A DH report found that while the NHS was on course to meet its £20 billion efficiency savings target by 2015, PCTs stand to make even deeper cuts in the next six months than they have done so far in 2011.
Health secretary Andrew Lansley insisted the austerity drive 'does not mean cutting services'.
PCTs must average savings of £5bn per year by 2015 to meet the £20bn Quality, Innovation, Productivity and Prevention (QIPP) goal.
The report by the NHS deputy chief executive David Flory said PCTs had estimated they would save £5.9 billion from their spending in 2011/12.
Trusts have saved £2.5bn in the first six months of the year. But the rate of saving must increase further if the £5.9bn estimate is to be met.
The report, which covered the period July-September 2011, said: 'Whilst the NHS has reported a significant saving in the first six months of the financial year, it will need to continue with this focus, delivering further savings, whilst driving up quality, to achieve the forecast £3.4 billion savings in the second half of the year.'
Primary care is set for even deeper cuts. Of planned savings worth £214m in primary care, including dental, pharmacy and ophthalmic, just £97 have been made in the first six months of this year.
The report found further evidence of the squeeze occurring on GP referrals, as reported by GP in September when concerns were raised about the pressure on the profession to reduce use of diagnostic scans.
Mr Flory's report said: 'We have noted a reduction in GP written referrals into the acute sector, which is a positive indication of active GP engagement with QIPP and demonstrates a focus on referral practices to begin to shape service delivery for the future.'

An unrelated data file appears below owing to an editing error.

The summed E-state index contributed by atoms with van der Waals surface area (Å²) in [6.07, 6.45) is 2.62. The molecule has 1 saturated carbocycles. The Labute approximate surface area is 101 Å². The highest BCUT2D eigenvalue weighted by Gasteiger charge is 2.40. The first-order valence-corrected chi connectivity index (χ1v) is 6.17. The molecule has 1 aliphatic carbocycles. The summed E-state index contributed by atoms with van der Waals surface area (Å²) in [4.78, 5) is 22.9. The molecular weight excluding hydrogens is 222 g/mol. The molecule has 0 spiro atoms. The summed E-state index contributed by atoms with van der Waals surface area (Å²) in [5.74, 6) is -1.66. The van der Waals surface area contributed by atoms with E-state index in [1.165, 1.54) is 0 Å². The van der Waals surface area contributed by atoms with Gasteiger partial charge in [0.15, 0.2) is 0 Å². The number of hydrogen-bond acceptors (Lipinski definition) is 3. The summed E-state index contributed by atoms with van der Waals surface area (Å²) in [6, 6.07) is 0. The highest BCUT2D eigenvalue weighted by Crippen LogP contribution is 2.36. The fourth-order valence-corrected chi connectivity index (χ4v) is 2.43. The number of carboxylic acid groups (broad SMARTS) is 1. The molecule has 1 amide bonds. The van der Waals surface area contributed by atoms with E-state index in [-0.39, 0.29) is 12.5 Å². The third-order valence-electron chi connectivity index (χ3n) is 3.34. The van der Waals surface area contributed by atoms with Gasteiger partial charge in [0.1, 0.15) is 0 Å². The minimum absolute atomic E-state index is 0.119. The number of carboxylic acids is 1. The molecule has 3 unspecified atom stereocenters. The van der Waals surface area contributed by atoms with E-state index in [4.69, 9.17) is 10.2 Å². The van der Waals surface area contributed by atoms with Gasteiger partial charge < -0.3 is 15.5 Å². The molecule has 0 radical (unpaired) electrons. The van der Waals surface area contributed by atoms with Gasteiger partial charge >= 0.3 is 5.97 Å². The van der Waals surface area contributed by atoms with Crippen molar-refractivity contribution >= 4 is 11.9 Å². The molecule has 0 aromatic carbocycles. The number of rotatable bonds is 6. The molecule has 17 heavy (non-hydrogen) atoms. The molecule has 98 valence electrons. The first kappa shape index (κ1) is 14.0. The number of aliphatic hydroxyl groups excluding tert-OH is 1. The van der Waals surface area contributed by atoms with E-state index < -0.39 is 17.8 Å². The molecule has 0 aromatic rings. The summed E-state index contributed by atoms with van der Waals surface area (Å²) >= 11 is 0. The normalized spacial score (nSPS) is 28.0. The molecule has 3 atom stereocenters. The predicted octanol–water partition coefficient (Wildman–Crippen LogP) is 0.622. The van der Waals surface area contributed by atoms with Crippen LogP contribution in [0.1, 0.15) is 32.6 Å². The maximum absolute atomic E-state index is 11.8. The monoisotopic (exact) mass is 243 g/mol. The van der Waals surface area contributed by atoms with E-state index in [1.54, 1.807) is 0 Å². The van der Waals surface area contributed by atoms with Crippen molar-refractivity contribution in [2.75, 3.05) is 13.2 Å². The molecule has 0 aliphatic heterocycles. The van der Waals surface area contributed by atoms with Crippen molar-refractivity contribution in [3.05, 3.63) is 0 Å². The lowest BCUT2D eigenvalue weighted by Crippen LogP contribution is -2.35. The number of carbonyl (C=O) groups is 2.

The DH said quality of services had been maintained or improved despite the cuts. MRSA and C. difficile infections in hospital settings continued to fall, at 33% and 16% lower respectively than the same period in 2010.
On announcing the report, Mr Flory said: 'The NHS is in the early stages of its plans to deliver up to £20bn of efficiency savings by 2014/15 whilst maintaining or improving quality. The results from the second quarter of 2011/12 are encouraging, showing the NHS continues to deliver strongly for patients while maintaining a healthy financial position.'
Health secretary Andrew Lansley said: 'We know that despite the increase in funding, the NHS needs to save up to £20 billion from within its budget to meet these future challenges. Where the NHS can do things better and save money to reinvest in patient care, it must do so.'
He added: 'We are absolutely clear that this does not mean cutting services - this means getting better value for every pound spent in the NHS so that it can continue to improve and deliver better services for patients every day.'